As you meet and collaborate in the real world, you will build up institutional knowledge inside your team that will not magically flow to the remainder of the company unless you regularly document the highlights of your conversation and share it with others, asynchronously.

This may feel like extra work to you. It is! It's not easy to change habits. This is why many remote-first companies are not fans of hybrid work arrangements. If you don't create a habit, some members of your team will feel disconnected and out of the loop as you've created an uneven playing field.

2. Cliques will form if you aren't careful

Next up, in a hybrid work environment, certain relationships between coworkers will deepen, while others will not. For example, if you only meet up with immediate team members in person, you will naturally get to know them vs. people on other teams. This can create an "us vs. them" mentality. In psychology, this is known as the in-group vs. the out-group.

While this dynamic is unavoidable at work (as you will always spend more time with immediate team members compared to people in other departments), if you aren't intentional, you could create a toxic environment without even trying.

To illustrate, at a company for which I used to work, employees were given flexibility around when they could go into the office. One group would visit a couple days every week. Relationships strengthened for this team at the expense of their coworkers. Other people would show up to the office and were not invited to lunch. In short, this team acted like it was the only one in the office, which caused tension.

3. You will still need to make difficult decisions

At the end of the day, if you think a hybrid work environment is a path to avoid making tough decisions for your company, you will be disappointed. You will still need to create high-level policies, coordinate desks, and a lot more. In fact, you will need to do more coordination than if you made a decision to go fully remote or 100% back to the office.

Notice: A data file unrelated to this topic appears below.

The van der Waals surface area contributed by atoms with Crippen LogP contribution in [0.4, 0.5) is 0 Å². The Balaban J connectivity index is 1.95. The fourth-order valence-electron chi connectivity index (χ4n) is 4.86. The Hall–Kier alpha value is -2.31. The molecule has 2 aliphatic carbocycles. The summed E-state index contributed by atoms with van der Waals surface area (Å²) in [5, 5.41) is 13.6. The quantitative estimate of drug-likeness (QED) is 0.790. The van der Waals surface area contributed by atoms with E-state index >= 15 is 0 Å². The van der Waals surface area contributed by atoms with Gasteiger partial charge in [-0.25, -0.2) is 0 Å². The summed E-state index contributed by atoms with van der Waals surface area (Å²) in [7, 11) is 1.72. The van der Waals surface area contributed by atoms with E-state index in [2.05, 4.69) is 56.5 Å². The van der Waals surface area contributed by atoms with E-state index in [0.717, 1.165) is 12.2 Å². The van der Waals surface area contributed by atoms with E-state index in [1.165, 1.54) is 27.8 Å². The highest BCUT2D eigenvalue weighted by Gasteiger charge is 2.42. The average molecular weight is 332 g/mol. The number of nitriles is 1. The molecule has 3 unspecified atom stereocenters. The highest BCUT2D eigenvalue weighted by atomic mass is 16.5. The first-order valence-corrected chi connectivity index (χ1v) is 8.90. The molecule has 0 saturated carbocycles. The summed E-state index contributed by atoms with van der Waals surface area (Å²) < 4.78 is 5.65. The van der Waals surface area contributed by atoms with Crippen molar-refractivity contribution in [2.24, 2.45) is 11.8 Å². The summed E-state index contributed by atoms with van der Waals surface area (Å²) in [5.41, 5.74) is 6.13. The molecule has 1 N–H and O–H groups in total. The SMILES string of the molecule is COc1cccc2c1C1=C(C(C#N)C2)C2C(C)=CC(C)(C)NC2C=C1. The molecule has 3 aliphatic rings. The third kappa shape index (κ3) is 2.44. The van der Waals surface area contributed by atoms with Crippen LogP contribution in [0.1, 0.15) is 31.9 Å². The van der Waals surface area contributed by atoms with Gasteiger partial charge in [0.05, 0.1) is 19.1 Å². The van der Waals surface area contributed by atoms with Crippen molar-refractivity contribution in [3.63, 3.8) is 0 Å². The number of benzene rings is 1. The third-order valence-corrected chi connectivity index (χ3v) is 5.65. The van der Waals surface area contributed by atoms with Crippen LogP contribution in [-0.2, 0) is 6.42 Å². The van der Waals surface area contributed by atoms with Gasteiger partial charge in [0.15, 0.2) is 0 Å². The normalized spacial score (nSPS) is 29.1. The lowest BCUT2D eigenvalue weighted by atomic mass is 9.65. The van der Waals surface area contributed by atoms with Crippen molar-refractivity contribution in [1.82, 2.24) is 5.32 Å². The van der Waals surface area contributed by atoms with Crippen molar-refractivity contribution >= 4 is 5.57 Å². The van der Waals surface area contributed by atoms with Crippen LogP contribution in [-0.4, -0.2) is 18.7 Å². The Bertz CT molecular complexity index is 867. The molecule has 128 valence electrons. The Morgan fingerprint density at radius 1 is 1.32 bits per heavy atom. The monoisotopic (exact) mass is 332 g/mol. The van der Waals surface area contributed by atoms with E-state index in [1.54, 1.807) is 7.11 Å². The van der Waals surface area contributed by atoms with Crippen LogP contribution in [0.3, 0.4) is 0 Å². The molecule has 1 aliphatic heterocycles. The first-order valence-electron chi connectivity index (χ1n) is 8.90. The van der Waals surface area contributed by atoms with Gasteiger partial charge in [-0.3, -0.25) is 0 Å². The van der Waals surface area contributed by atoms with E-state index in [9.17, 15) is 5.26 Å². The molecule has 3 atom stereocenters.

For example, I worked at a company where every employee (even if they were in the office) needed to join video calls on their own computer instead of using a shared webcam in a conference room. This policy was an effort to include remote employees. We should expect hybrid organizations will need to create their own operating procedures in a similar fashion, which takes work.

4. Relying on in-person discussion can become a crutch

Another pitfall I've experienced working inside a hybrid organization is that there's a tendency to delay important conversations until you meet in person. For example, I worked at a company that had an annual company onsite. Two months before the company onsite happened, teams would create placeholders for future discussion and would say, "we should discuss this topic at the meet-up."

This was a terribly unproductive approach. Day-to-day work ground to a halt for at least a month; and while the company meet-up was amazing, punting decisions created an enormous bottleneck.

The work-from-anywhere movement is about freeing up each person to run at their own pace. If you need to meet in person to make an important decision, you are creating roadblocks that will slow your company down.

How we work at Friday

I think it's helpful to share how we work at Friday to help illustrate some of these points. I've decided that I want to hire the best people I can find, regardless of location. As a result, our team is scattered across six time zones. I will always optimize for finding talented people over location. That's the most important factor.

With that being said, we have clustered U.S.-based hires around two cities: Portland, Maine, and Nashville, Tennessee. If I can find someone in one of these cities, I will happily make the hire.

Even though we've grouped our U.S.-based hiring in two cities, we are still an all-remote company. I work from home every day, even though I live 20 minutes away from a few of my coworkers. We will try to meet in person periodically, but it's something that happens once a month instead of every week.

In short, I consider being able to meet up in person regularly as a nice-to-have, not a must-have.

In conclusion

At Friday, the primary goal of meeting up in person is to hang out, grab lunch, and enjoy each other's company. If you pursue a hybrid work model, I'd encourage you to adopt a similar mindset. 

If you try to introduce too much complexity and rules, it will distract you from growing your business and will create problems. There is no perfect solution: talk to your team, experiment, and make changes as you learn.

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Luke Thomas

Luke Thomas is the founder of Friday, a software platform that helps accelerate the transition to an asynchronous-first work environment. Luke started working remotely in 2013 and lives in Portland, Maine with his family and two annoying dogs.